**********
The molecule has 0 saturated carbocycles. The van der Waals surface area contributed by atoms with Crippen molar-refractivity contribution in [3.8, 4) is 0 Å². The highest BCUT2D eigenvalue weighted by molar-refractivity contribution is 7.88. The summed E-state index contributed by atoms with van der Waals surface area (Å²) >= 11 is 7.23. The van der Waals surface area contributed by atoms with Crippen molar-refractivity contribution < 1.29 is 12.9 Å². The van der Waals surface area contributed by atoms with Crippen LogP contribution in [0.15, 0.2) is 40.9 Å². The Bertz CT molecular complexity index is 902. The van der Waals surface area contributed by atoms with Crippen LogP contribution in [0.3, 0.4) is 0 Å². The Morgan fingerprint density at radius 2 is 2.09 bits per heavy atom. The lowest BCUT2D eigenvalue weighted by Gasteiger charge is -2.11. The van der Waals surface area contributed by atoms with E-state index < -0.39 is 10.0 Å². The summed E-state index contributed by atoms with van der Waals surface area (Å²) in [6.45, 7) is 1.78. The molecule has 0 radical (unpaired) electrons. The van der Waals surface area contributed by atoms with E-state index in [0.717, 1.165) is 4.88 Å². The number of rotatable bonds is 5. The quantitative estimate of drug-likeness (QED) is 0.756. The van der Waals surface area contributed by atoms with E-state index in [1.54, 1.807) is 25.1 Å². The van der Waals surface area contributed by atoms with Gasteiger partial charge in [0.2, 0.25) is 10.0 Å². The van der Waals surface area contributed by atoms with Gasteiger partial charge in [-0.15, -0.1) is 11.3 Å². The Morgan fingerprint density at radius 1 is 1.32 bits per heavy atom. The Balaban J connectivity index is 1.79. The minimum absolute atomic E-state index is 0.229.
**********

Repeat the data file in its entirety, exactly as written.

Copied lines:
The molecule has 0 saturated carbocycles. The van der Waals surface area contributed by atoms with Crippen molar-refractivity contribution in [3.8, 4) is 0 Å². The highest BCUT2D eigenvalue weighted by molar-refractivity contribution is 7.88. The summed E-state index contributed by atoms with van der Waals surface area (Å²) >= 11 is 7.23. The van der Waals surface area contributed by atoms with Crippen molar-refractivity contribution < 1.29 is 12.9 Å². The van der Waals surface area contributed by atoms with Crippen LogP contribution in [0.15, 0.2) is 40.9 Å². The Bertz CT molecular complexity index is 902. The van der Waals surface area contributed by atoms with Crippen LogP contribution in [0.3, 0.4) is 0 Å². The Morgan fingerprint density at radius 2 is 2.09 bits per heavy atom. The lowest BCUT2D eigenvalue weighted by Gasteiger charge is -2.11. The van der Waals surface area contributed by atoms with E-state index < -0.39 is 10.0 Å². The summed E-state index contributed by atoms with van der Waals surface area (Å²) in [6.45, 7) is 1.78. The molecule has 0 radical (unpaired) electrons. The van der Waals surface area contributed by atoms with E-state index in [0.717, 1.165) is 4.88 Å². The number of rotatable bonds is 5. The quantitative estimate of drug-likeness (QED) is 0.756. The van der Waals surface area contributed by atoms with E-state index in [1.54, 1.807) is 25.1 Å². The van der Waals surface area contributed by atoms with Gasteiger partial charge in [0.2, 0.25) is 10.0 Å². The van der Waals surface area contributed by atoms with Gasteiger partial charge in [-0.15, -0.1) is 11.3 Å². The Morgan fingerprint density at radius 1 is 1.32 bits per heavy atom. The Balaban J connectivity index is 1.79. The minimum absolute atomic E-state index is 0.229.